116 3rd St SE
Cedar Rapids, Iowa 52401
It has come to my understanding that you do not like it when I talk about my uterus. I also understand you do not like it when I talk about my vulva or the other parts of my body contained therein. You have let me know this through numerous emails and phone calls detailing your horror at my lack of shame and decorum. You'd like what I wrote if I didn't use such 'vulgar” terms, you tell me. You'd like what I wrote if only I had a little more 'decency”, you say.
A man named Dennis leaves me a voicemail to let me know I must be the world's greatest masturbator because I apparently know all my body parts so well. He doesn't mean this as a compliment.
And I hear you. Unless it's in a demeaning way, Americans aren't raised to talk about women's bodies in specific terms. Instead, we teach children euphemisms for their body parts - coochie or piddlewiddle. Or worse, we teach the incorrect terminology - saying vagina when we mean vulva.
For decades, researchers and health educators have drawn a direct line from our inability to talk about our bodies in specific and correct terms to abuse and misinformation. This is the power of language. When a child, or any person, knows the correct language for something, they have power over it.
When you name your body parts, when you speak of them, you can better say, 'No this belongs to me.” 'No, this is mine.” When you can name your sexuality, when you can name your feelings and experience, you can find the words to express who and what you are. In a world that seeks to erase our reality, naming ourselves is a power not to be relinquished.
A large photograph hanging in the National Archives depicts the thousands of women who turned out on Pennsylvania Avenue in 2017 for the Woman's March. This photo is displayed as part of a celebration of the centennial of women's suffrage. But visitors who looked closely at the photograph saw that protest signs critical of the president and references to women's anatomy had been blurred out. According to a story in the Washington Post, 'One [sign] reads ‘If my vagina could shoot bullets, it'd be less REGULATED' has ‘vagina' blurred out. And another that says ‘This Pussy Grabs Back' has the word ‘Pussy' erased.”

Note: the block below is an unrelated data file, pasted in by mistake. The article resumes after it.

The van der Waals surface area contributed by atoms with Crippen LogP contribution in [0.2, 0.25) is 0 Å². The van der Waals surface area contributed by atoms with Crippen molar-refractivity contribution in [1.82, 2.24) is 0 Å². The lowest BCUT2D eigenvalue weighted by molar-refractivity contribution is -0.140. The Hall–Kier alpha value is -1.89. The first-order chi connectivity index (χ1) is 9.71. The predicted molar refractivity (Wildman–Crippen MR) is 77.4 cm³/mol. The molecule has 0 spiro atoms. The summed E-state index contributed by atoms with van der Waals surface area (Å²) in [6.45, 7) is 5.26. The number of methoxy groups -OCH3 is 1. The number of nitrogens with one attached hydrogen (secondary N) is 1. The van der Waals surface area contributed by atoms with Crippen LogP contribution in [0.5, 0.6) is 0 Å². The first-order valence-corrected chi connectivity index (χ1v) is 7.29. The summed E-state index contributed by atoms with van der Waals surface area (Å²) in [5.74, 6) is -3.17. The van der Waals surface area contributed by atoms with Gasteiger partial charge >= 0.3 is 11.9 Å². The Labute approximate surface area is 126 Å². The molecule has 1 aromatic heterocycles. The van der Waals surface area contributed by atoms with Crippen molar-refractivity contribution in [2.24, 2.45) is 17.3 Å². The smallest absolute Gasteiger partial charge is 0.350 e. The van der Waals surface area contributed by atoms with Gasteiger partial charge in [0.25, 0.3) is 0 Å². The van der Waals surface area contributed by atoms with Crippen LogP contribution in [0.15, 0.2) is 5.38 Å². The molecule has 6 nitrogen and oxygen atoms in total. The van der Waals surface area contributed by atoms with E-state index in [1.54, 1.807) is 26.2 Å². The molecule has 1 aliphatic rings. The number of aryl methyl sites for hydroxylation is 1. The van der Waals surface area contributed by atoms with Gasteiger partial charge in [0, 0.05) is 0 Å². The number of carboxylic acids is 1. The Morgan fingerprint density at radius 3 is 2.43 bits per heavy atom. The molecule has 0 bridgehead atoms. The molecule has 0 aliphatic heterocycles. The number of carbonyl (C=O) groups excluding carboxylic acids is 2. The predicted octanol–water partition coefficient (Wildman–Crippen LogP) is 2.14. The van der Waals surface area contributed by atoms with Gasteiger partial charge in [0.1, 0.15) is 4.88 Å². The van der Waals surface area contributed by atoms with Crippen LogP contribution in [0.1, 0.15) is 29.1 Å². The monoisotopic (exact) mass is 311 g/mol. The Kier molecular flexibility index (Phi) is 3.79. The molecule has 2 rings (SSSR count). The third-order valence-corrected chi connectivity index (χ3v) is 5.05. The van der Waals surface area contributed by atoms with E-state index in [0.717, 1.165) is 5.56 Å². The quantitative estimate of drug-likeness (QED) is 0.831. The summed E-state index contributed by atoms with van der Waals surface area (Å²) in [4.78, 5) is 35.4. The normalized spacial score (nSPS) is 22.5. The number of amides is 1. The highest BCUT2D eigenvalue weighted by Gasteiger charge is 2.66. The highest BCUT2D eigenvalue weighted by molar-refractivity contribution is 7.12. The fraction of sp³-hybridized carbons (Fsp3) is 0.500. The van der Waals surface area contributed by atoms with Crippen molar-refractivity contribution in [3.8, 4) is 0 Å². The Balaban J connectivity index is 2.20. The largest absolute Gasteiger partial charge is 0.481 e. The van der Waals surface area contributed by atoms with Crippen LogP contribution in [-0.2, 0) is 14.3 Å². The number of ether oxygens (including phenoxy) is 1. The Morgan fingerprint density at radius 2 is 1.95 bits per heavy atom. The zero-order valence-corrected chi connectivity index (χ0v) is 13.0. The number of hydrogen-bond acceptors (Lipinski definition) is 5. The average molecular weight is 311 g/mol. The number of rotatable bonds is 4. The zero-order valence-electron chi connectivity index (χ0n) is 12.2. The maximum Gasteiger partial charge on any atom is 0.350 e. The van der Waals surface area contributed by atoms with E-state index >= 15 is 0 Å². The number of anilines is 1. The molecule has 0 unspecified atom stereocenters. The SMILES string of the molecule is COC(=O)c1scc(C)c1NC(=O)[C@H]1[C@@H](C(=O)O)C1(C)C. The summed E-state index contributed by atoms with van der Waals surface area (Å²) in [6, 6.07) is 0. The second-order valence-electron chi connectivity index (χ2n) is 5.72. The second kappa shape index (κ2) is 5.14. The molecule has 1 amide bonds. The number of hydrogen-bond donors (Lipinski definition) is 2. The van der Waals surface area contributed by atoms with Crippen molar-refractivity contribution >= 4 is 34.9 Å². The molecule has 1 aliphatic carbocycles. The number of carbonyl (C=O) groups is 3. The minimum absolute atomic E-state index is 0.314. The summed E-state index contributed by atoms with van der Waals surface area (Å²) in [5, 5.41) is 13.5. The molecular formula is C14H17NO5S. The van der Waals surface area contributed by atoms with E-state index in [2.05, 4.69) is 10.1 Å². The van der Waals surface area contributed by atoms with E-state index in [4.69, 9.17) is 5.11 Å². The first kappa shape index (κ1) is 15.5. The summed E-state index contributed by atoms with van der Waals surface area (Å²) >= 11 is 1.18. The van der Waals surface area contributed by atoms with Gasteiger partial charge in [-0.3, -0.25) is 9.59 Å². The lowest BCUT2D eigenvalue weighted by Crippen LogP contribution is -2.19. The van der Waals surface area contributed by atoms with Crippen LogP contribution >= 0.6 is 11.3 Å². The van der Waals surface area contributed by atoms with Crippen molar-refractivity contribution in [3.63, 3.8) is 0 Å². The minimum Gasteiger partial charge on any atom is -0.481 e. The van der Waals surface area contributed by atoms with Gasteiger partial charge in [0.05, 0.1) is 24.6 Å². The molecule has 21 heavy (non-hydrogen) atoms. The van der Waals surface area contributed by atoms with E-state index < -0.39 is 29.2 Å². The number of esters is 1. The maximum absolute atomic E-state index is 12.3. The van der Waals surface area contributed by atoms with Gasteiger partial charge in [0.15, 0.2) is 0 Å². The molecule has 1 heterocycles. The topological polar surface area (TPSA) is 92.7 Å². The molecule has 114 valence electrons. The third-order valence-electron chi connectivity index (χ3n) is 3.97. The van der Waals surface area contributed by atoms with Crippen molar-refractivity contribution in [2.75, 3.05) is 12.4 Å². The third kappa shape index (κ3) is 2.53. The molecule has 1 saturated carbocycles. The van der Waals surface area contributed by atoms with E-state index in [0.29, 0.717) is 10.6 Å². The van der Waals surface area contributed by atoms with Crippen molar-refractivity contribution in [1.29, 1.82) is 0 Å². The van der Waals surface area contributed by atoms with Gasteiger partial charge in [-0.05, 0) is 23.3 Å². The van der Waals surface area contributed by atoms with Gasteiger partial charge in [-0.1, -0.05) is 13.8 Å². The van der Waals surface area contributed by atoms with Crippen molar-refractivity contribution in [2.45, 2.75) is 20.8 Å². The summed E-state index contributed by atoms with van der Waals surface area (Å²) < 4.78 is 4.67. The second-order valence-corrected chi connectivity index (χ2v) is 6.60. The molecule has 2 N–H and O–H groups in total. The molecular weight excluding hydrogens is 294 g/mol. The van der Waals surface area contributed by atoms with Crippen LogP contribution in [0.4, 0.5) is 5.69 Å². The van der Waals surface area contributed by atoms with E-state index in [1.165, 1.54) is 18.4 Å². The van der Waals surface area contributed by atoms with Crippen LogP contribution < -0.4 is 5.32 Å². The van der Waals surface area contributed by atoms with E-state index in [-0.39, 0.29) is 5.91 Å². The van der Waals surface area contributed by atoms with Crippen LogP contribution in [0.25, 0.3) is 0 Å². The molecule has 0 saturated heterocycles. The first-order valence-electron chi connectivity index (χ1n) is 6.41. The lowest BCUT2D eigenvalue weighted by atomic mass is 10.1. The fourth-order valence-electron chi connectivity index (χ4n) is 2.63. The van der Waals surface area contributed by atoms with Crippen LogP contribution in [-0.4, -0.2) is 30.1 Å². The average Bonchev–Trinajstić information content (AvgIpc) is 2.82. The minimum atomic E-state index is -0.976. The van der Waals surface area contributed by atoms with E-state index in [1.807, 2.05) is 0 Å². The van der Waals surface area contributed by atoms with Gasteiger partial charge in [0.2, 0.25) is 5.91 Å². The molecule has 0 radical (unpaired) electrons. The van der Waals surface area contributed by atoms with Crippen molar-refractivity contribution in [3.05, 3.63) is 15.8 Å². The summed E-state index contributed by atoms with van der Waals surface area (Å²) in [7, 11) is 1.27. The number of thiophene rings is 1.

In a statement to the Washington Post, the Archives tried to justify the erasure, saying they didn't want to make political commentary or offend visitors. It's a pernicious sort of editing, one that presupposes a woman's body is political and offensive. It's a move that tells people whatever the truth is about women, it's worth blurring out.
Be quiet, you are making things political. Stop talking the children can hear you! This is how our bodies and our truths get blurred out of the photo.
It this same logic that the Iowa GOP was operating under when they introduced legislation that would have prevented teachers from talking about LGBTQ issues without warning parents. Those laws, thankfully, did not survive the funnel. But there are other bills with this same intent. Laws that would change the wording of 'fetal remains” to 'bodily remains.” A newspeak reversal of power, to tip language against women and recolonize the language of our bodies.
It's not my fault saying vulva is a political act. I was just born with one. How did my body turn into political commentary? How is naming parts of myself offensive? The struggle of a woman's life is the struggle of naming ourselves and our experience in the face of erasure. It's the struggle of truth against denial.
Here is the truth: My vulva is not a shameful and banished thing. It's not something dishonored. It's not something to be hidden or legislated into nonexistence. My uterus is not a mystery. My body is not a secret.
So, I hear that you are upset. I hear that you don't like it. But as long as you keep passing legislation over the sacred parts of my body, as long as you refuse me autonomy, I'll keep writing about my uterus.
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